Not many comedy fans would turn down the chance to see the legendary Whose Line Is It Anyway? gang live. The show’s back at Edinburgh Festival Fringe after a previous sell-out run in 2017, and this night was no exception. Household names Clive Anderson, Stephen Frost, Phill Jupitus, Greg Proops and Suki Webster played to a packed out audience, along with Kirsty Newton perfectly pitching the action with humorous musical accompaniment on the piano.
Witnessing this show live brings an extra element to the magic
For many years, the Channel 4 TV show Whose Line Is It Anyway? ran every Friday night, bringing hysterical scenes of improvised tomfoolery. If you did not watch the show in its '90s heyday, fear not, you're not missing out because you don't need to know what to expect. The content's made up on the spot and so witnessing this show live brings an extra element to the magic that the television run enjoyed. The chemistry between performers is integral to any improv show and this group have it in abundance. All four players make it look easy to produce off-the-cuff gags and although it seemed that Proops and Jupitus were vying for attention, they're actually working together, aware that it's better when the ensemble succeeds as a whole.
There’s not much cutting satire – this team are here to help us forget the world's woes – however, with USA comic Proops’ presence came some easy laughter as Proops declared "He’s not my ****ing president" when Anderson inevitably teased him about Donald Trump. Fans of the format will recognise familiar formulas – with the group acting out various scenarios in film styles based on suggestions from the audience: film noir, Disney and Tarantino. While the humour’s mostly slick, some setups fall flatter than others. Such is the nature of improv. The show’s rallied along with fun – but not forced – audience participation as a particular highlight saw two ladies called upon to move Frost and Proops around a ludicrous scenario. Suki Webster’s operatic solo song, devised on the spot about a Surrey man who works in the NHS, was also a triumph. The ‘Party Host' (guess who the guest is) game is always a crowd pleaser, and a climactic finish in the form of a musical shaped around audience member Ian’s dream to visit Bangkok brought the house down.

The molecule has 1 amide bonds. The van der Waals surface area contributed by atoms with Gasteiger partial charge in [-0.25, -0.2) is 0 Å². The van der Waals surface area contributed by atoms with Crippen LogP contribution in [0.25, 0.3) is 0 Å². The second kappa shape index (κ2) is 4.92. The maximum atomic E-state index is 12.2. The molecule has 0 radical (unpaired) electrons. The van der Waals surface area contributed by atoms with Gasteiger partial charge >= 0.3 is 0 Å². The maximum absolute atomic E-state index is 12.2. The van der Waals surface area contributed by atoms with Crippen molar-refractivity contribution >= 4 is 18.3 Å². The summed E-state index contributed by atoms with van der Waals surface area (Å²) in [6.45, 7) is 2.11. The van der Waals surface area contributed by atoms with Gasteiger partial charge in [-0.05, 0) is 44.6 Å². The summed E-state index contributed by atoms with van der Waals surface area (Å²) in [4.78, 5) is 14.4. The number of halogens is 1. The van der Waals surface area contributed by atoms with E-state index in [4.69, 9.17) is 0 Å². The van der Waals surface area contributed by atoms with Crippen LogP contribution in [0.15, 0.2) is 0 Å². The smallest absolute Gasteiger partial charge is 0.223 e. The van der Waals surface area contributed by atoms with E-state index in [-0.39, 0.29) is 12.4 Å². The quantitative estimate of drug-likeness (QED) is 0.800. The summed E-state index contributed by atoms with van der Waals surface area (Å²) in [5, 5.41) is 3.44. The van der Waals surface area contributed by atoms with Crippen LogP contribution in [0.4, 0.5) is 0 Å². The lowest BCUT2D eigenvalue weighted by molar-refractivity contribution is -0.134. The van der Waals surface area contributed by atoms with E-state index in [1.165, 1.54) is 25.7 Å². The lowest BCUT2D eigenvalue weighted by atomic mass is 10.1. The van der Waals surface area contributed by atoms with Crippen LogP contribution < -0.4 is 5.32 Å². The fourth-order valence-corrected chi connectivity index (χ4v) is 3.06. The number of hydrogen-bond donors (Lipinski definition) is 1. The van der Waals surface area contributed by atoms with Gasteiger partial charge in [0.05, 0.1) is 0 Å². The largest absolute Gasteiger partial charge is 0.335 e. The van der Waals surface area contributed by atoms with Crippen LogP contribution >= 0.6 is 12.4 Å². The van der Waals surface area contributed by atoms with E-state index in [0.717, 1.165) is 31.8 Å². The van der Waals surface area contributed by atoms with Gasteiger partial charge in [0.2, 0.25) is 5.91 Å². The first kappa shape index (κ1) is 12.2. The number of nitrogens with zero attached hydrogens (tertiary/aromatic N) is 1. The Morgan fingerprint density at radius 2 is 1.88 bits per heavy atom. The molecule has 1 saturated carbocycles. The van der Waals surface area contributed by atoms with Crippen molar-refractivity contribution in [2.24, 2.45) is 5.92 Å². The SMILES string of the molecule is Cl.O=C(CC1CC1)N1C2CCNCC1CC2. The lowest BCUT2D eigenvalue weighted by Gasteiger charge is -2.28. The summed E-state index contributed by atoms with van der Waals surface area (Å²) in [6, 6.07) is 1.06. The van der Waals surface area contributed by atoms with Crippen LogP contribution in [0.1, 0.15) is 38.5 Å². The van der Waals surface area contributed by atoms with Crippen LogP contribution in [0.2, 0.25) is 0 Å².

It’s the Fringe so, of course, we get just one hour which seems insufficient time spent in the presence of these talented comedy greats. We wanted more from this overall faultless slice of entertainment and the whooping laughs and applause from the audience served to prove that Whose Line Is It Anyway? could return year on year and still delight its crowds’ appetite for more.